J Manag Control
Assessing the impact of budgetary participation on budgetary outcomes: the role of information technology for enhanced communication and activity-based costing
Adam S. Maiga · Anders Nilsson · Fred A. Jacobs
Received: 30 January 2013 / Accepted: 22 August 2014 © Springer-Verlag Berlin Heidelberg 2014
Abstract This paper addresses the long-standing question of how budgetary participation (BP) affects budgetary outcomes. Information technology for enhanced communication (ITEC) and activity-based costing (ABC) are taken into consideration as moderators that might affect the relationship between BP and budgetary outcomes in manufacturing firms. Based on moderated and polynomial regression analyses, the study’s findings indicate that the main effects of BP, ITEC and ABC on budgetary outcomes are not significant, and that while ABC significantly moderates the relationship between budgetary participation and budgetary slack, ITEC does not moderate this relationship. Results also indicate that both ITEC and ABC significantly moderate the relationship between budgetary participation and managerial performance.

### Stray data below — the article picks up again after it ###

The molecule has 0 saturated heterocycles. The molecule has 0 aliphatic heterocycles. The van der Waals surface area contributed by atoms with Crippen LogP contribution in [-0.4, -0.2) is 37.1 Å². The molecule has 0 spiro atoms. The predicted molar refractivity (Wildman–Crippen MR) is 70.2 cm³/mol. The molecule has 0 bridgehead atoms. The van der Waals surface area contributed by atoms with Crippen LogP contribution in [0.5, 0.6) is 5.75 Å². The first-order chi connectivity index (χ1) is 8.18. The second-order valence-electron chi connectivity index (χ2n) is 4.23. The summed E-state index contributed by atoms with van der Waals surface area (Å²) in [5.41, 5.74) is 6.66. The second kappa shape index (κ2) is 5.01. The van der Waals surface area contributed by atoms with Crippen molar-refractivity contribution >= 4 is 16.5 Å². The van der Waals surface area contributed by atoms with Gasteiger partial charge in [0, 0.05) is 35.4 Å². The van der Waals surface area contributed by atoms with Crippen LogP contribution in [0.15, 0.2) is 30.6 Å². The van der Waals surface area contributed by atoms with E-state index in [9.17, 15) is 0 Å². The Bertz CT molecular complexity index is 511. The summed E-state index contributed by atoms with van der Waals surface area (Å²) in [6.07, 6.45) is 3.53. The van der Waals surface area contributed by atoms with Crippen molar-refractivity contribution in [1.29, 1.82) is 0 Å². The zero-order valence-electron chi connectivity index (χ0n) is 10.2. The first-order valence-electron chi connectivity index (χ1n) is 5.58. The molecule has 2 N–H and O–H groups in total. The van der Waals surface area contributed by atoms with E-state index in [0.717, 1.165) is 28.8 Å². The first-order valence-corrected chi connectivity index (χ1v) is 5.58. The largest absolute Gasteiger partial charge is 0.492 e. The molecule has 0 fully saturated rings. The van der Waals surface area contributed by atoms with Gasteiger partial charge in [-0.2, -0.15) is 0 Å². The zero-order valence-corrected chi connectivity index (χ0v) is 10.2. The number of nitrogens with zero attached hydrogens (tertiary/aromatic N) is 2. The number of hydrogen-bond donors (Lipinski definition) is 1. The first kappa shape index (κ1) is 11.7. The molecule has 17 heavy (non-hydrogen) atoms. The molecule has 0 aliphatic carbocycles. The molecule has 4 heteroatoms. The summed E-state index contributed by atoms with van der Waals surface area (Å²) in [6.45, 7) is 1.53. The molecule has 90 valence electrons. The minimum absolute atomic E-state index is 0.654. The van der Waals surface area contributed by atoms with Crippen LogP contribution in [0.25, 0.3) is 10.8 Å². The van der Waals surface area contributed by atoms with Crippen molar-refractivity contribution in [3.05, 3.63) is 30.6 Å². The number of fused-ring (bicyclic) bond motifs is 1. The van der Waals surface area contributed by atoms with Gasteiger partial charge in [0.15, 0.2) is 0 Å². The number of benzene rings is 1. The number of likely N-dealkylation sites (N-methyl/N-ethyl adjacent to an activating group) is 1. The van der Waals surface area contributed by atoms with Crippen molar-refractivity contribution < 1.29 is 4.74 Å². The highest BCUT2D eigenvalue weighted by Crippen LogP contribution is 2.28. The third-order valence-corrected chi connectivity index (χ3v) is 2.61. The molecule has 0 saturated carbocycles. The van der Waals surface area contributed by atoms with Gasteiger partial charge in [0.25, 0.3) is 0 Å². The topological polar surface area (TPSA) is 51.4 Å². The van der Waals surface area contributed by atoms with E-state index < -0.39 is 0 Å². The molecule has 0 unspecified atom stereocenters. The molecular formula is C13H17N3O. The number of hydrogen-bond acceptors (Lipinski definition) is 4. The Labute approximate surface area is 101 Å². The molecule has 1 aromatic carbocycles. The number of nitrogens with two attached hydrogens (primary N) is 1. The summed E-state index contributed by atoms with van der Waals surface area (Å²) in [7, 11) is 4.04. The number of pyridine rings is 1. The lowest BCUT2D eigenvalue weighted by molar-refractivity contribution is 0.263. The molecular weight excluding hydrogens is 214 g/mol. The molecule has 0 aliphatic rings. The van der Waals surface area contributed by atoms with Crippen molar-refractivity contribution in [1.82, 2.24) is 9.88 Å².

These findings suggest that the effect of budgetary participation on budgetary outcomes can be contingent on ITEC and ABC although their impact varies with the nature of budgetary outcomes.
Keywords Activity-based costing · Budgetary participation · Information technology · Moderation effects · Managerial performance · Slack
A. S. Maiga
Center for Commerce and Technology, Department of Accounting and Finance,
D. Abbott Turner College of Business, Columbus State University, Columbus, GA, USA
A. Nilsson (B)
Accounting and Control, Department of Business Administration, Technology and Social Sciences,
Luleå University of Technology, 97187 Luleå, Sweden e-mail: email@example.com
F. A. Jacobs
Centre for Research on Economic Relationships, Mid Sweden University, 85170 Sundsvall, Sweden 123
A. S. Maiga et al. 1 Introduction
Organizations allow employees to participate in the budget-setting process expecting to reduce budgetary slack or improve performance (Douglas and Wier 2000;